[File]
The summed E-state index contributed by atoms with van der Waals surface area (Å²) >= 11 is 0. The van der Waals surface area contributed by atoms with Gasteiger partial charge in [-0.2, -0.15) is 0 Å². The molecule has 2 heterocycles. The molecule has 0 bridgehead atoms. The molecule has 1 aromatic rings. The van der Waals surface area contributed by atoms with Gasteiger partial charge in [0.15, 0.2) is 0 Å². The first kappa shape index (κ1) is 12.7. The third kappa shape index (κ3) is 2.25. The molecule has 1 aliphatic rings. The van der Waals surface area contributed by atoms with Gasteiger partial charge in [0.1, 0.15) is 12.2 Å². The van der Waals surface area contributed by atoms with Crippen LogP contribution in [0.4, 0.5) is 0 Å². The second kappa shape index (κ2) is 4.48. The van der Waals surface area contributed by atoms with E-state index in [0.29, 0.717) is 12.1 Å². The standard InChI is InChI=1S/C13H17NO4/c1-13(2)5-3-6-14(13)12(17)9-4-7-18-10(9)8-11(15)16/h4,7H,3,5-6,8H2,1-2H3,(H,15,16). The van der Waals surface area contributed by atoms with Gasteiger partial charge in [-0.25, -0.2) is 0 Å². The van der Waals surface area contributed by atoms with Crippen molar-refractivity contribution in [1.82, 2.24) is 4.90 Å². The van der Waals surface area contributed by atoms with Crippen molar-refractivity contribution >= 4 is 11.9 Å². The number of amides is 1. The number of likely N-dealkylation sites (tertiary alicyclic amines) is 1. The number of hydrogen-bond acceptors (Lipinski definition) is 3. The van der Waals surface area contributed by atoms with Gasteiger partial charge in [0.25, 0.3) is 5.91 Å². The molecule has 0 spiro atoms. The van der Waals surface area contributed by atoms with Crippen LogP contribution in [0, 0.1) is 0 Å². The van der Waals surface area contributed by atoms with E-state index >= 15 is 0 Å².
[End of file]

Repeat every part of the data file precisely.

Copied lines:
The summed E-state index contributed by atoms with van der Waals surface area (Å²) >= 11 is 0. The van der Waals surface area contributed by atoms with Gasteiger partial charge in [-0.2, -0.15) is 0 Å². The molecule has 2 heterocycles. The molecule has 0 bridgehead atoms. The molecule has 1 aromatic rings. The van der Waals surface area contributed by atoms with Gasteiger partial charge in [0.15, 0.2) is 0 Å². The first kappa shape index (κ1) is 12.7. The third kappa shape index (κ3) is 2.25. The molecule has 1 aliphatic rings. The van der Waals surface area contributed by atoms with Gasteiger partial charge in [0.1, 0.15) is 12.2 Å². The van der Waals surface area contributed by atoms with Crippen LogP contribution in [0.4, 0.5) is 0 Å². The second kappa shape index (κ2) is 4.48. The van der Waals surface area contributed by atoms with E-state index in [0.29, 0.717) is 12.1 Å². The standard InChI is InChI=1S/C13H17NO4/c1-13(2)5-3-6-14(13)12(17)9-4-7-18-10(9)8-11(15)16/h4,7H,3,5-6,8H2,1-2H3,(H,15,16). The van der Waals surface area contributed by atoms with Gasteiger partial charge in [-0.25, -0.2) is 0 Å². The van der Waals surface area contributed by atoms with Crippen molar-refractivity contribution in [1.82, 2.24) is 4.90 Å². The van der Waals surface area contributed by atoms with Crippen molar-refractivity contribution >= 4 is 11.9 Å². The number of amides is 1. The number of likely N-dealkylation sites (tertiary alicyclic amines) is 1. The number of hydrogen-bond acceptors (Lipinski definition) is 3. The van der Waals surface area contributed by atoms with Gasteiger partial charge in [0.25, 0.3) is 5.91 Å². The molecule has 0 spiro atoms. The van der Waals surface area contributed by atoms with Crippen LogP contribution in [0, 0.1) is 0 Å². The van der Waals surface area contributed by atoms with E-state index >= 15 is 0 Å².